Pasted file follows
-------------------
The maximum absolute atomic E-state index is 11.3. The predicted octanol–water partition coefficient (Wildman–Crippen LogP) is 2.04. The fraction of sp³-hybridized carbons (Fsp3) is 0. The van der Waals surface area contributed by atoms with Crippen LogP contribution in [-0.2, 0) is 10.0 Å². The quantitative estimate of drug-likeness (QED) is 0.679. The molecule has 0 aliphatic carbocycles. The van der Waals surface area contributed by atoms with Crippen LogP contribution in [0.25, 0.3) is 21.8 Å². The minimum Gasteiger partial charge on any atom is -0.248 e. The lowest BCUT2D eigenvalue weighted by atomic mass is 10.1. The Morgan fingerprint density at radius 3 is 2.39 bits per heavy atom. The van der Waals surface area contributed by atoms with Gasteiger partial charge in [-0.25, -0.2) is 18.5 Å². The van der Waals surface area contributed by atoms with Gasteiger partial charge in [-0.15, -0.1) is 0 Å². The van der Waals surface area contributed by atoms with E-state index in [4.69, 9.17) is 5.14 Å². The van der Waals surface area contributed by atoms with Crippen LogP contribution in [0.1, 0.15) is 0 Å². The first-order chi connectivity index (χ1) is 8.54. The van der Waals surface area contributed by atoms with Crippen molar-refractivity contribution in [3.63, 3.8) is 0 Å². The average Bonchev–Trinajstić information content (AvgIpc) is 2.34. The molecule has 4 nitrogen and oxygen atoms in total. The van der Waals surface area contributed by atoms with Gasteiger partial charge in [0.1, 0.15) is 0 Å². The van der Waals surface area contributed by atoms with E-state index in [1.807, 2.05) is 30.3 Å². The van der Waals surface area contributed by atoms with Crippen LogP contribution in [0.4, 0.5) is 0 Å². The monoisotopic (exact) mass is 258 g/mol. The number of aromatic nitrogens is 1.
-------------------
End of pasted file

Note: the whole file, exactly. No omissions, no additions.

The maximum absolute atomic E-state index is 11.3. The predicted octanol–water partition coefficient (Wildman–Crippen LogP) is 2.04. The fraction of sp³-hybridized carbons (Fsp3) is 0. The van der Waals surface area contributed by atoms with Crippen LogP contribution in [-0.2, 0) is 10.0 Å². The quantitative estimate of drug-likeness (QED) is 0.679. The molecule has 0 aliphatic carbocycles. The van der Waals surface area contributed by atoms with Crippen LogP contribution in [0.25, 0.3) is 21.8 Å². The minimum Gasteiger partial charge on any atom is -0.248 e. The lowest BCUT2D eigenvalue weighted by atomic mass is 10.1. The Morgan fingerprint density at radius 3 is 2.39 bits per heavy atom. The van der Waals surface area contributed by atoms with Gasteiger partial charge in [-0.25, -0.2) is 18.5 Å². The van der Waals surface area contributed by atoms with Gasteiger partial charge in [-0.15, -0.1) is 0 Å². The van der Waals surface area contributed by atoms with E-state index in [4.69, 9.17) is 5.14 Å². The van der Waals surface area contributed by atoms with Crippen LogP contribution in [0.1, 0.15) is 0 Å². The first-order chi connectivity index (χ1) is 8.54. The van der Waals surface area contributed by atoms with Crippen molar-refractivity contribution in [3.63, 3.8) is 0 Å². The average Bonchev–Trinajstić information content (AvgIpc) is 2.34. The molecule has 4 nitrogen and oxygen atoms in total. The van der Waals surface area contributed by atoms with Gasteiger partial charge in [0.1, 0.15) is 0 Å². The van der Waals surface area contributed by atoms with E-state index in [1.807, 2.05) is 30.3 Å². The van der Waals surface area contributed by atoms with Crippen LogP contribution in [0.4, 0.5) is 0 Å². The monoisotopic (exact) mass is 258 g/mol. The number of aromatic nitrogens is 1.